Buthelezi awarded for his rhino conservation work

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The Hon. Prince Buthelezi.

Alex Rose-Innes

The winners of the Rhino Conservation Awards were announced. A keynote was delivered by Minister Molewa addressing the rhino horn trade.  The Honourable Prince Buthelezi offered a heartfelt address when accepting his award.

“I am honoured by this recognition of my life’s work in conservation. All that I have done for the past six decades to protect our natural heritage has been done with an eye on the future. I have keenly felt this responsibility, first as a traditional leader and then as a leader in politics and governance.”

“When a country is waging a liberation struggle, giving attention to wildlife is seldom considered a priority. But to me, it was important. Because I wanted more than a political victory for South Africa. I wanted a rich inheritance.”

“The loss of our rangers to the bullets of criminals is a stark reminder of the severity of the threat posed by the transitional illicit wildlife trade. Our abundant biodiversity has made us a target for unscrupulous gangs with little regard for the long-term consequences of their actions. Luckily for us, for every criminal syndicate lacking in conscience, we have men and women with deep and abundant love for this country and its heritage,” said Dr Edna Molewa, Minister of Environmental Affairs.

“I would like to turn at this point to the issue of the commercial trade in rhino horn. I hope I will serve to clear up some misconceptions around this issue.

Since the conclusion of the 17th Conference of the Parties to CITES in Johannesburg last year, as well as the Constitutional Court retrospectively setting aside the moratorium on the domestic trade in rhino horn in April, we have been hard at work. South Africa remains committed to a well-regulated process that manages the trade in endangered species such as rhino in line with domestic legislation as well as all CITES provisions.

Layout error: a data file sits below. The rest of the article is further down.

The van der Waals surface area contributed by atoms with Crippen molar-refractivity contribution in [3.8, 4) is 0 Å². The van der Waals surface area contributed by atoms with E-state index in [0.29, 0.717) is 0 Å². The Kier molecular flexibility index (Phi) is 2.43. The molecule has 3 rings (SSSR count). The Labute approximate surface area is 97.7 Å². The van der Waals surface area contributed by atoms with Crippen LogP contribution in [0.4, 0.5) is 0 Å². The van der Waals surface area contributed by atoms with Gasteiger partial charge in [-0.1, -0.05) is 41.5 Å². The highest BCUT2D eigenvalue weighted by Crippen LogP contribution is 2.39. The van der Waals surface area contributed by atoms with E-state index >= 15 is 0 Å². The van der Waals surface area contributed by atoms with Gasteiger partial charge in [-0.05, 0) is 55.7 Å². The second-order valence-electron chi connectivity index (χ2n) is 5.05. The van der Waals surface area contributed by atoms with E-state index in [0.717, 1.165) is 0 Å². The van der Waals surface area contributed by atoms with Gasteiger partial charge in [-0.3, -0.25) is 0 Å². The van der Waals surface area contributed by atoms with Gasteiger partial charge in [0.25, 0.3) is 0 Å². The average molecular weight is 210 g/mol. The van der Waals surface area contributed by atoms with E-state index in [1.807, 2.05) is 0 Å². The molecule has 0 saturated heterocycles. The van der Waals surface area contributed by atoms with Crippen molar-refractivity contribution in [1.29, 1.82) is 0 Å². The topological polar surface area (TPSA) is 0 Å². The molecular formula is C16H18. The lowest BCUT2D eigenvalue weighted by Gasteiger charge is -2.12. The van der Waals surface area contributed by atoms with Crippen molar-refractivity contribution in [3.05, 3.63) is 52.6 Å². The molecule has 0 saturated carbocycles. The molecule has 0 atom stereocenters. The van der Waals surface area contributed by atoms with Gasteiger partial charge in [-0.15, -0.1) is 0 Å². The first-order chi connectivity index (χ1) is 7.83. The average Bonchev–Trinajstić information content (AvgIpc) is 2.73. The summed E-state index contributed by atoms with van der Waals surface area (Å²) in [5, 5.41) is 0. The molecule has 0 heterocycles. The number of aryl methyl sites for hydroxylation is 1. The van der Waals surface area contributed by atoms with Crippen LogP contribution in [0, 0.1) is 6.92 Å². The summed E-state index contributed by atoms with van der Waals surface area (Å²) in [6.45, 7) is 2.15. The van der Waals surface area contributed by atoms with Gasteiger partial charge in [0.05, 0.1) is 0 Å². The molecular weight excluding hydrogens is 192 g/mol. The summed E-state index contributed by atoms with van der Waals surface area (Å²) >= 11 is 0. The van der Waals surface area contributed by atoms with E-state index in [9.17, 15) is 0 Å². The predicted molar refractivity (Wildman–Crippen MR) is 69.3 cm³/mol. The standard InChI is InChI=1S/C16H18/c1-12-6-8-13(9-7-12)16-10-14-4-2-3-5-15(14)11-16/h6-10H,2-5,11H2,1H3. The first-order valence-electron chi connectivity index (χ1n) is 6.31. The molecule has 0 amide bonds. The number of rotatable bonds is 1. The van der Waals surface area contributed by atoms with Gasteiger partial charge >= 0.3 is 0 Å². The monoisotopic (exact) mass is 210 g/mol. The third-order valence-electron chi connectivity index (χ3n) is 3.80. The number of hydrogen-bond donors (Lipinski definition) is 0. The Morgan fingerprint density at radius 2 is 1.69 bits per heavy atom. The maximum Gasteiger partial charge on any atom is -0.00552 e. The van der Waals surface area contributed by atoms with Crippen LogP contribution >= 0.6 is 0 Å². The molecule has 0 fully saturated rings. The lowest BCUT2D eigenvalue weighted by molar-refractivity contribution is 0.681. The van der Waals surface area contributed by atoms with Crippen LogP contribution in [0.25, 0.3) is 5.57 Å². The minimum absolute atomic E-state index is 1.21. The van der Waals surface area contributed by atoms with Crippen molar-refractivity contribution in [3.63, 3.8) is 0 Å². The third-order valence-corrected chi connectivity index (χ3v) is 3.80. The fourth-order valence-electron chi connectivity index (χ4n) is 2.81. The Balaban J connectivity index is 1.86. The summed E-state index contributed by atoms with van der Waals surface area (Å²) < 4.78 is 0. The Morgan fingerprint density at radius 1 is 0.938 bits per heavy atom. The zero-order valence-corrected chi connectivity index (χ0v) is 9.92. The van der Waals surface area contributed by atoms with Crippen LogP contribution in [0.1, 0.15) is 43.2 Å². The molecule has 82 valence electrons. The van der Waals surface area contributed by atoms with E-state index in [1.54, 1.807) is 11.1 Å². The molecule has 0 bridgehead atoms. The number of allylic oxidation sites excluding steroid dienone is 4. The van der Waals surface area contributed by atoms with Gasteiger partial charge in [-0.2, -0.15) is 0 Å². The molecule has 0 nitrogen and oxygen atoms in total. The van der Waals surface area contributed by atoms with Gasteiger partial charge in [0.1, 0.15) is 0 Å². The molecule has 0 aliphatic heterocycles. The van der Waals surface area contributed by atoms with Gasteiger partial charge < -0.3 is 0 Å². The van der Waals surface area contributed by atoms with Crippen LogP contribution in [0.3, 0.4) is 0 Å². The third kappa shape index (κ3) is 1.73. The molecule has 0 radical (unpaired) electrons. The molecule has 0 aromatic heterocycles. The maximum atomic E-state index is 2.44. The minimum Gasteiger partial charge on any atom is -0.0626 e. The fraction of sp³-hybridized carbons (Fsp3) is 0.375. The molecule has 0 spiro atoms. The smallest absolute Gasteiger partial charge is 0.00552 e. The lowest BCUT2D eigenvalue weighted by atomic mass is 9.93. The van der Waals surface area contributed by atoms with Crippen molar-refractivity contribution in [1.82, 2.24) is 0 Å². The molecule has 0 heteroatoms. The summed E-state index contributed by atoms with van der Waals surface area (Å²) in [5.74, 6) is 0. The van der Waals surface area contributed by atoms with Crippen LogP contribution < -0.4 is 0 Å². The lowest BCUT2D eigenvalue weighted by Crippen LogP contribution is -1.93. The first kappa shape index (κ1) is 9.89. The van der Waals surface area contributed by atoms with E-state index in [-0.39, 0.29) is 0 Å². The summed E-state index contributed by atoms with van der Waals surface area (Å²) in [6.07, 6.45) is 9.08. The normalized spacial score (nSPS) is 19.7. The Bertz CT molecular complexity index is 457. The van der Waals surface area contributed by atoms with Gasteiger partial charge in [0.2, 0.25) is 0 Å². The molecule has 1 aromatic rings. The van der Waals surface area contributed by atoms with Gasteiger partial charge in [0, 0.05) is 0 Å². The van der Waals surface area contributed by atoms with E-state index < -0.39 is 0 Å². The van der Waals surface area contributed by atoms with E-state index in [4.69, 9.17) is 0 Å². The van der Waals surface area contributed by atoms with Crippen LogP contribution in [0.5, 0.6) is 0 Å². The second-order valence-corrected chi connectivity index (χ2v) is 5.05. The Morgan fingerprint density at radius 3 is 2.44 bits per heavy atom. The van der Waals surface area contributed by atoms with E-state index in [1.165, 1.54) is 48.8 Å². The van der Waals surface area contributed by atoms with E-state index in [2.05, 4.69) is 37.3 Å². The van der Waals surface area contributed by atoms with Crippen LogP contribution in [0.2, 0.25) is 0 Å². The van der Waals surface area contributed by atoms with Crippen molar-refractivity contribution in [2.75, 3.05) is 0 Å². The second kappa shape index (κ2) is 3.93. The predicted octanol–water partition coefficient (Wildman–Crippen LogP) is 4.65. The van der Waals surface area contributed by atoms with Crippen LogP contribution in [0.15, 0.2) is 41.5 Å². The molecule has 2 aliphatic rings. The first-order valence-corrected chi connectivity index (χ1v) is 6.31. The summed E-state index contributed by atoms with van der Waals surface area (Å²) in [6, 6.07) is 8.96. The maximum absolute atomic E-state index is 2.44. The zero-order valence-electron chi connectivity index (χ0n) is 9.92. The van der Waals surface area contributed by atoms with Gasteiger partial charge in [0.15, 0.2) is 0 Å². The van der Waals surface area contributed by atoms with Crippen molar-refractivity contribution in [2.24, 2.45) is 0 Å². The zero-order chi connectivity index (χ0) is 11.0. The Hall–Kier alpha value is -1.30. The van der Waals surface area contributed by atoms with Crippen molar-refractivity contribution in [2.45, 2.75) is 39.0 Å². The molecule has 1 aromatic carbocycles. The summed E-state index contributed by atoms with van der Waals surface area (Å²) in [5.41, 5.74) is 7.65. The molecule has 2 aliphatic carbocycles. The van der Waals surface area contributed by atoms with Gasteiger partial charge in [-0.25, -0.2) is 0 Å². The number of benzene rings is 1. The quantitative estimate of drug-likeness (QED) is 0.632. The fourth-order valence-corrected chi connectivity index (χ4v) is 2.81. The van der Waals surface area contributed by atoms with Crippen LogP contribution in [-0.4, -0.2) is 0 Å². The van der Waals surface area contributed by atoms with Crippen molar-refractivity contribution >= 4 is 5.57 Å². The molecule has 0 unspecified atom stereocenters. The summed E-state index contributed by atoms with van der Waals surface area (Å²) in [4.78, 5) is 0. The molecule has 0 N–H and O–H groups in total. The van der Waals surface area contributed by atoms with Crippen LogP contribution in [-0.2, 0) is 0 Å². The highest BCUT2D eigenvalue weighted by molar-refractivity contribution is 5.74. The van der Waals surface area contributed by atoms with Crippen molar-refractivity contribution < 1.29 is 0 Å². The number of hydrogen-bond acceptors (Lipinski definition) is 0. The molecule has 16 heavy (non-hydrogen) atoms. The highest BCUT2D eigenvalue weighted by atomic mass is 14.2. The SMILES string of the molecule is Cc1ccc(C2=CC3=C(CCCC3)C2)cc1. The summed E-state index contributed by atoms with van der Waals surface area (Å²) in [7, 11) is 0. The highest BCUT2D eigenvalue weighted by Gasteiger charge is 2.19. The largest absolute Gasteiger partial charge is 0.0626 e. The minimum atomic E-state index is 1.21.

This includes firstly the release for public comment of a set of draft regulatory measures focusing primarily on the domestic trade, but also including specific provisions relating to the export of rhino horn for non-commercial purposes. Secondly, we are currently developing an electronic database that will capture details on all individual rhino horns in private and government-owned stockpiles as well as all newly acquired horns. We are in the process of conducting an audit of all existing stockpiles of rhino horn to ensure that the country has full and accurate information on the number of horns in South Africa at any given time as well as the registered owner of each horn. This is vital to prevent the smuggling of illegally-obtained horn out of the country.

We as government are doing everything within our means to ensure that we have closed any possible loopholes that could pave the way for a circumvention of CITES regulations. We have not been resting on our laurels – far from it! My department has a clear mandate in terms of both  the Constitution and NEMBA and thankfully, we now have systems in place that represent a vast improvement on where we were a couple of years ago.”